I've come to really like the pattern of extracting local or instance variables into their own State class, and writing an algorithm in terms of that State.

A really trivial (if contrived) example of this would be a "sum cubes" algorithm; something like this:

public class CubeSummer {
  private final PrintStream printStream;
  private long i;
  private long sum;

  public CubeSummer() {
    this.printStream = System.out;
    reset();
  }

  public long sumCubes(long limit) {
    for (; i<limit; i++) {
      sum += i * i * i;
      display();
    }
    return sum;
  }

  public void reset() {
    i = 0;
    sum = 0;
  }

  public void display() {
    printStream.print("i = " + i + ";");
    printStream.println(" sum = " + sum);
  }
}

What's happened here is we've essentially promoted some variables that should arguably be local variables into instance variables, to avoid needing to pass them around explicitly. But in the process, we've also mixed long-lived state with short-lived state, broken thread safety, and forced clients of this class into a particular calling convention (either instantiate an instance per sumCubes call or carefully respect thread safety and call #reset().)

Put a different way: The lifecycle of i/sum are not very clear -- are they scoped to a particular sumCubes operation? Or across many invocations? or something else entirely? Is this class thread-safe? Who is responsible for resetting the per-request state -- the sumCubes method, or its caller? If it is the subCubes method, is that reset behavior guaranteed even when something terrible (an exception) happens inside the method?

To make it more clear, we can pull out the i & sum variables into a new state class like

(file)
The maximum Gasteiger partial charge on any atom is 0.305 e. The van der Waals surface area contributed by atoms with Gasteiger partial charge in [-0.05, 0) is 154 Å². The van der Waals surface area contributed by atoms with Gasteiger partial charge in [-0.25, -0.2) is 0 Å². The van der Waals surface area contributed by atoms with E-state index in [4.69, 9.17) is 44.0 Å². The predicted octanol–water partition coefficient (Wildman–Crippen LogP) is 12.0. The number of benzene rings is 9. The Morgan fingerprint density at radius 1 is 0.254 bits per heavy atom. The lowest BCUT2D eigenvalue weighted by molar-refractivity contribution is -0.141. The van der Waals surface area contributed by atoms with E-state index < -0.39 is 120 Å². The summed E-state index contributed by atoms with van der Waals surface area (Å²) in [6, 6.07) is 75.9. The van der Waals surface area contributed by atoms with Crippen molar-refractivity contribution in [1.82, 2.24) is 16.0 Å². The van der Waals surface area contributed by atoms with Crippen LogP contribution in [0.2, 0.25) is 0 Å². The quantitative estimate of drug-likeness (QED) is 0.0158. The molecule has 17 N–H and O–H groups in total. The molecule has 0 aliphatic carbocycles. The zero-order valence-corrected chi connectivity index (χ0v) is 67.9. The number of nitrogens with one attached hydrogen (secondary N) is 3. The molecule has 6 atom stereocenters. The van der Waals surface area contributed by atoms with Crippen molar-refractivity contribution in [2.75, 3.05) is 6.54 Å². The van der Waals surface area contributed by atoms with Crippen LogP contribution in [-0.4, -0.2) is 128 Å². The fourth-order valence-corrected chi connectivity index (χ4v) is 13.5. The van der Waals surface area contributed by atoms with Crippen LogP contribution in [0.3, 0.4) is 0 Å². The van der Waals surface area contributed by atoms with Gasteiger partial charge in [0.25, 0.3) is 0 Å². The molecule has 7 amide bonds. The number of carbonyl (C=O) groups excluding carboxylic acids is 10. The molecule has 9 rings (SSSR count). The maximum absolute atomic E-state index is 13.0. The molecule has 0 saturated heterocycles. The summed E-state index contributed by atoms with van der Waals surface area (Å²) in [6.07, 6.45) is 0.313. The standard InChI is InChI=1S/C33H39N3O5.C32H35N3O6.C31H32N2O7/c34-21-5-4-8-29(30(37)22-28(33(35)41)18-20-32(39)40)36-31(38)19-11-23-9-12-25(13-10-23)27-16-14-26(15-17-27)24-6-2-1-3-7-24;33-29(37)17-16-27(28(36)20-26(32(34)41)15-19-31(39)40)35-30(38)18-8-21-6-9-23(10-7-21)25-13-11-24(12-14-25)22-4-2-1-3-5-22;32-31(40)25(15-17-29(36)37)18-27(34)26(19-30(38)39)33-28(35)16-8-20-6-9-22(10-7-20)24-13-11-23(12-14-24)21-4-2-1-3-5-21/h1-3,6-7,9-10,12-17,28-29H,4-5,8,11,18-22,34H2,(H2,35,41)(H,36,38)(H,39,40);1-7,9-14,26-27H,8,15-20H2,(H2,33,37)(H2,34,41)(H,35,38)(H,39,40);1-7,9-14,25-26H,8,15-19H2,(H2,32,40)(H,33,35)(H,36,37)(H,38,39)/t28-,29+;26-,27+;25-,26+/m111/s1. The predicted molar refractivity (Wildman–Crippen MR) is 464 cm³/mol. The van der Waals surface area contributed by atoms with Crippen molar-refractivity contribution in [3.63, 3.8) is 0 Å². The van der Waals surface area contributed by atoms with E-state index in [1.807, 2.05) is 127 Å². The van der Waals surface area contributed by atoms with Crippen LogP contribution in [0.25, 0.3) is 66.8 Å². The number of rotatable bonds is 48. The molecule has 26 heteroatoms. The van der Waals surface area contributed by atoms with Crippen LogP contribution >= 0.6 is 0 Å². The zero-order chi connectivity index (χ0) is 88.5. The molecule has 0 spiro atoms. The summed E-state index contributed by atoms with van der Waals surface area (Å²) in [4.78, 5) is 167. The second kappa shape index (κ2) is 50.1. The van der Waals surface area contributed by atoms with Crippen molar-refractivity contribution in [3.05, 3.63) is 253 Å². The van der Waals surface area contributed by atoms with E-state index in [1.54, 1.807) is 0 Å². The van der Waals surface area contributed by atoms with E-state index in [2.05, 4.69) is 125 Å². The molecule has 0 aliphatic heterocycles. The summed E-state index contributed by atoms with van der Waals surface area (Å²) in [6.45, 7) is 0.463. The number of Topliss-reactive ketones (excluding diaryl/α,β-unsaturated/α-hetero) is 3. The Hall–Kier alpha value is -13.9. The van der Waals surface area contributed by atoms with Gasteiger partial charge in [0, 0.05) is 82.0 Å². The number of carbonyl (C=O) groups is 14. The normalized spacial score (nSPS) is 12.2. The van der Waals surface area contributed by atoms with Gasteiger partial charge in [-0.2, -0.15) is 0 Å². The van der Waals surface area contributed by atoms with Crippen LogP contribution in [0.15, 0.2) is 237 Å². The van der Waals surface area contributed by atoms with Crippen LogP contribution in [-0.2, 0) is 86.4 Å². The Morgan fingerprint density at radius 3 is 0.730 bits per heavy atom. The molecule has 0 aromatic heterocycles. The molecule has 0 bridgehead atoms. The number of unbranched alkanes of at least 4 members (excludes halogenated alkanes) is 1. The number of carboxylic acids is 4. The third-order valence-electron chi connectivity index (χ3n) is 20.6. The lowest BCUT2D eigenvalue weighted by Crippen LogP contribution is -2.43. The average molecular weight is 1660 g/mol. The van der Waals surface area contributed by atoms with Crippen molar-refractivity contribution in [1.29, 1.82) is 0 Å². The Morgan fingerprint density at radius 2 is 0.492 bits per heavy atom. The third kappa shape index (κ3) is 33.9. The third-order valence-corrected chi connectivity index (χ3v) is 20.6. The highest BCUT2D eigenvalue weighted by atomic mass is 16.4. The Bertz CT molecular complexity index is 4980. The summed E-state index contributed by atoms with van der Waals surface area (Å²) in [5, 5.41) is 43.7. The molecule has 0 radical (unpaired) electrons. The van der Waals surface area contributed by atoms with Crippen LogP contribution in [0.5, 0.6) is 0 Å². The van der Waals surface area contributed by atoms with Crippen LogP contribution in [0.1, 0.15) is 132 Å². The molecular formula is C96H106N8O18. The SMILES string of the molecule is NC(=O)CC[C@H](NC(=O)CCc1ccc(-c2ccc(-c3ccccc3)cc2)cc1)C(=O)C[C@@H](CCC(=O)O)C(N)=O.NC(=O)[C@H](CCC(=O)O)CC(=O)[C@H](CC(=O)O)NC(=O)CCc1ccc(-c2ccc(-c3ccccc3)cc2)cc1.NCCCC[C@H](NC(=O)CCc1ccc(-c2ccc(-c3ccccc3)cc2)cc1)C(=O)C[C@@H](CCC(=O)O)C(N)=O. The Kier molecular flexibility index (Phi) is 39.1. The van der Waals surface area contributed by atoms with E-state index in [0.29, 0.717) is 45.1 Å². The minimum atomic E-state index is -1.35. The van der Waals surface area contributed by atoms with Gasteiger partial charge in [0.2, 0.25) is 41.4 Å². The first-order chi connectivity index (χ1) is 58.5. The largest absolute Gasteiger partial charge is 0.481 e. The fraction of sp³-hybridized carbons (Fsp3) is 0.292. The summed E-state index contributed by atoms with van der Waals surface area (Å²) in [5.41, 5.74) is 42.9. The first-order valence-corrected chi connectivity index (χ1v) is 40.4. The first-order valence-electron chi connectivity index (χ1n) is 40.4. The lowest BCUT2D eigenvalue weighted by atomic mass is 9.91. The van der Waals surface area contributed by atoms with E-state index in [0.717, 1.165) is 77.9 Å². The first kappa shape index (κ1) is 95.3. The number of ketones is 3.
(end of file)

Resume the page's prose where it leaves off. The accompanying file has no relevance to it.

public static class CubeSumState {
  public long i = 0;
  public long sum = 0;
}

With those definitions in mind, our implementation becomes:

public long sumCubes(long limit) {
  CubeSumState state = new CubeSumState();
  for (; state.i < limit; state.i++) {
    state.sum += state.i * state.i * state.i;
    display(state);
  }
  return state.sum;
}

Now the lifecycle of state is now very clear -- it's exactly one invocation of sumCubes! By removing the "per-request" state from the CubeSummer class, we've also made it thread-safe and safe to use as a singleton.

We haven't bothered with this here, but if it was useful, we could incorporate validation logic into the setters of our State object to ensure that we never enter an invalid state.

Also note that we're not strictly bound to our custom debugging output anymore: we can replace the display() with something like

public class CubeSummer {
  // ...
  private final Gson gson;

  public void display(CubeSumState state) {
    printStream.println(gson.toJson(state));
  }
}

This genericism comes with an immense benefit: it is precisely a structured log of all the relevant state, which can be used for for subsequent (re)interpretation or as a checkpoint for later resumption. It also automatically "adapts" if we introduce new fields into CubeSumState! This approach also has similar benefits for debugging, since all state and mutations are focused within a single object.

This example is, of course, a bit artificial: a pair of long wouldn't normally require a custom object to represent. But the distinction between state that is

  • long-lived / reused across many invocations
  • short-lived / used for a single invocation

is an extremely useful one in practice.

edit 2019-01-09: thanks Wouter for recommending some great improvements here wrt naming + correctness; nobody who has worked with him would be surprised at his rigor :-)